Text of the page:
The Architect of New York’s Central Park Has an Incredibly Unexpected Legacy

Frederick Law Olmsted is celebrated for designing some of the world’s most iconic parks, such as Brooklyn’s Prospect Park, Boston’s Emerald Necklace, and the grounds of the White House. The father of landscape architecture’s most commemorated space is New York City’s crown jewel, Central Park. But this eminent landscape architect, who turns 200 today, has a legacy that runs far deeper.

Long before Olmsted and his codesigner, Calvert Vaux, designed Manhattan’s verdant gem, the 31-year-old Olmsted embarked on a journey, one that contributed to his aesthetic sensibility as a means of creating a more civilized and welcoming society. The Connecticut native had studied surveying and engineering, chemistry, and scientific farming (he even ran a farm on Staten Island for seven years). Now, he was assigned to report on the American South.

In the years leading up the Civil War, The New York Daily Times—a newspaper still in its nascent stages—dispatched Olmsted to cover the American slave states. It was at this time that Olmsted spoke candidly with a diverse group of Southerners, from enslaved people to slave owners to abolitionists, in order to wrestle with the cotton complex and the forces at play in the antebellum South. His narrative writings were published contemporaneously as a column in the Times.

bridge over the water in park

Central Park is the largest in Manhattan as it occupies an area of 840 acres, extending between 59th and 110th streets and between Fifth and Eighth avenues.  Photographer: Sergey Borisov/Getty Images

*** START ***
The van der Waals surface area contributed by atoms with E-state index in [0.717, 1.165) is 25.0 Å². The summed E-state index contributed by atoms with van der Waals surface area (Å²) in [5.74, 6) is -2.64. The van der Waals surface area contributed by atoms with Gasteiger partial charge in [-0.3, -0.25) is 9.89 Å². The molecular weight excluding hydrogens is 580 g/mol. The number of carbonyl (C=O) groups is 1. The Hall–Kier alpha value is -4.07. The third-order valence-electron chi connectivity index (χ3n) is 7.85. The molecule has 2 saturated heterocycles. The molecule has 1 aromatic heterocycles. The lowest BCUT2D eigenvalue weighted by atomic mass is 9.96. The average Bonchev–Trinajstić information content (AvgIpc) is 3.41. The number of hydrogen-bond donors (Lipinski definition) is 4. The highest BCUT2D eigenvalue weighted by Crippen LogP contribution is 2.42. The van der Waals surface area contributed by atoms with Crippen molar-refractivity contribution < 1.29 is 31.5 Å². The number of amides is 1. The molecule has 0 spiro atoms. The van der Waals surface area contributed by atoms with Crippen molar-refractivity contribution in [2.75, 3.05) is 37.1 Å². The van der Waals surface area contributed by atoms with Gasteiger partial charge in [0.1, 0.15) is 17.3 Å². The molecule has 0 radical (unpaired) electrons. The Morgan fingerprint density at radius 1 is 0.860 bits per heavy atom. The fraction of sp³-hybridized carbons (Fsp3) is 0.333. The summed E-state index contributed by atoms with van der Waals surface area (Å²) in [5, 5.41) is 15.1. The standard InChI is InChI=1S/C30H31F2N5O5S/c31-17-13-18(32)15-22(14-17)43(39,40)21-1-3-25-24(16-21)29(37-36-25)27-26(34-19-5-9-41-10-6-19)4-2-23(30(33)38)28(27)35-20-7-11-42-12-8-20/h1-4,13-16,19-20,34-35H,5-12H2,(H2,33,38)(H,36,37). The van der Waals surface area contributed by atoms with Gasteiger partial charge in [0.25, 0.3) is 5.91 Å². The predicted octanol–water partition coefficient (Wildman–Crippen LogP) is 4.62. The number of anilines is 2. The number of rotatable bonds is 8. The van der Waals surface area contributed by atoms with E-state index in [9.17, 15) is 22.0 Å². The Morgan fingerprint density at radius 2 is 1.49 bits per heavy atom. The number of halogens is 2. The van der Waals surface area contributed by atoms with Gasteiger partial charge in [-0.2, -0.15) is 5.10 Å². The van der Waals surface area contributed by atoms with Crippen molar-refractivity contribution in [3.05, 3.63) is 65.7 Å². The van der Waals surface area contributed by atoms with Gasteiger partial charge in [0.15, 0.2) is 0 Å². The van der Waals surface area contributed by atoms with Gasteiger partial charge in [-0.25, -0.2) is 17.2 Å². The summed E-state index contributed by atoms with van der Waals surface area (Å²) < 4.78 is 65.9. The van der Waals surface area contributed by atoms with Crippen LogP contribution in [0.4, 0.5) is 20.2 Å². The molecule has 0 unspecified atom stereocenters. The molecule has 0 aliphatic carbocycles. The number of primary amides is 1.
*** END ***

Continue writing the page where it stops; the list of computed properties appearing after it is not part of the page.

“It sparked a lot of debate,” says Sara Zewde, founder of Studio Zewde and assistant professor at Harvard in the department of landscape architecture. “Olmsted was the most cited witness of 19th-century slavery because of the breadth and depth of his travel,” Zewde continues. “The information he was delivering was very influential both for a northern audience and a European audience.”

This immersive work was published as a three-volume book and then a single volume, titled Journeys and Explorations in the Cotton Kingdom. Published in 1861 at the beginning of the Civil War, the book expressed Olmsted’s conviction that slavery was backward, both financially and socially.

man looking at paper

A photograph of Frederick Law Olmsted from the 1860s, during the time of the Civil War.  Photo: Getty Images

“This strengthened a growing abolition movement,” continues Zewde, whose “Cotton Kingdom” seminar investigates the relationship between contemporary issues and the documented conditions in Olmsted’s 1861 book. Journeys and Explorations also helped shape Central Park and the public parks movement, according to Zewde.

aerial view of park

Regarded as the most visited urban park in the United States, some 42 million people walk through Central Park each year.  Photo: Getty Images

“He came back to the north with this resolve to try and mitigate the effects the slavery… It’s out of that commitment that the public park system is born. The Central Park design competition was the opportunity to translate those thoughts into landscape design.” Many elements in the design of Central Park were informed by Olmsted’s ideals of openness and equality. “There’s no center in Central Park; there are disparate, different pieces of the park. The way of moving through the park became the opposite of Manhattan’s grid, which marks the efficiency, structure, capitalism, and ownership that undergird the city,” Zewde says.

Throughout his career as one of the world’s most eminent landscape architects, Olmsted remained committed to his research, which today provides relevant tools and insights for looking at built landscapes. And to this day, the undulating green spaces envisioned by Olmsted still reflect accessibility, harmony, and a welcoming sense of community.

via Architectural Digest

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